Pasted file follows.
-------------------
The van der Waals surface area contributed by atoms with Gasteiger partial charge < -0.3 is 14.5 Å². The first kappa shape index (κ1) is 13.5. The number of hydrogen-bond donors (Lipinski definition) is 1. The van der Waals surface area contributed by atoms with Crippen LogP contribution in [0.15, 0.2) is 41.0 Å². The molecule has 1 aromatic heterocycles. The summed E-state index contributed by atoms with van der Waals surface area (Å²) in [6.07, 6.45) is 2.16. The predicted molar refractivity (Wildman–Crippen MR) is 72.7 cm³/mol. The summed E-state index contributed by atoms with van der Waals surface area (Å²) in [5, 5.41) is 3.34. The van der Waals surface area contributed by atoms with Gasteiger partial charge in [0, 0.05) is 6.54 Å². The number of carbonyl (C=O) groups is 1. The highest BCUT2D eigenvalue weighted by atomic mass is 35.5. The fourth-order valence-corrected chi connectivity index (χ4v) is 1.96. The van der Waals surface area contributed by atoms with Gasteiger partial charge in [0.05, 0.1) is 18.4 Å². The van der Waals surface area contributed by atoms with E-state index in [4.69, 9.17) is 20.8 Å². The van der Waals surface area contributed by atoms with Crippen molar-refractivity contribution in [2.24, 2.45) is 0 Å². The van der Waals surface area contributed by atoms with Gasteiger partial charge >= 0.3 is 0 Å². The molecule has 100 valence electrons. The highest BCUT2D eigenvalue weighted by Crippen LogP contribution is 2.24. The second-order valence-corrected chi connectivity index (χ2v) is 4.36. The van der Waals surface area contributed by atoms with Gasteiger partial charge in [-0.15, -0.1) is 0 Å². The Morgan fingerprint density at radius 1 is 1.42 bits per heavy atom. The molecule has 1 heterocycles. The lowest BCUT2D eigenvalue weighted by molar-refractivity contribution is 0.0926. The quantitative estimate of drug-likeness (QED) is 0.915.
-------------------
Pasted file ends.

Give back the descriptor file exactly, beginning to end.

The van der Waals surface area contributed by atoms with Gasteiger partial charge < -0.3 is 14.5 Å². The first kappa shape index (κ1) is 13.5. The number of hydrogen-bond donors (Lipinski definition) is 1. The van der Waals surface area contributed by atoms with Crippen LogP contribution in [0.15, 0.2) is 41.0 Å². The molecule has 1 aromatic heterocycles. The summed E-state index contributed by atoms with van der Waals surface area (Å²) in [6.07, 6.45) is 2.16. The predicted molar refractivity (Wildman–Crippen MR) is 72.7 cm³/mol. The summed E-state index contributed by atoms with van der Waals surface area (Å²) in [5, 5.41) is 3.34. The van der Waals surface area contributed by atoms with Gasteiger partial charge in [0, 0.05) is 6.54 Å². The number of carbonyl (C=O) groups is 1. The highest BCUT2D eigenvalue weighted by atomic mass is 35.5. The fourth-order valence-corrected chi connectivity index (χ4v) is 1.96. The van der Waals surface area contributed by atoms with Gasteiger partial charge in [0.05, 0.1) is 18.4 Å². The van der Waals surface area contributed by atoms with E-state index in [4.69, 9.17) is 20.8 Å². The van der Waals surface area contributed by atoms with Crippen molar-refractivity contribution in [2.24, 2.45) is 0 Å². The van der Waals surface area contributed by atoms with Gasteiger partial charge >= 0.3 is 0 Å². The molecule has 100 valence electrons. The highest BCUT2D eigenvalue weighted by Crippen LogP contribution is 2.24. The second-order valence-corrected chi connectivity index (χ2v) is 4.36. The van der Waals surface area contributed by atoms with Gasteiger partial charge in [-0.15, -0.1) is 0 Å². The Morgan fingerprint density at radius 1 is 1.42 bits per heavy atom. The molecule has 1 heterocycles. The lowest BCUT2D eigenvalue weighted by molar-refractivity contribution is 0.0926. The quantitative estimate of drug-likeness (QED) is 0.915.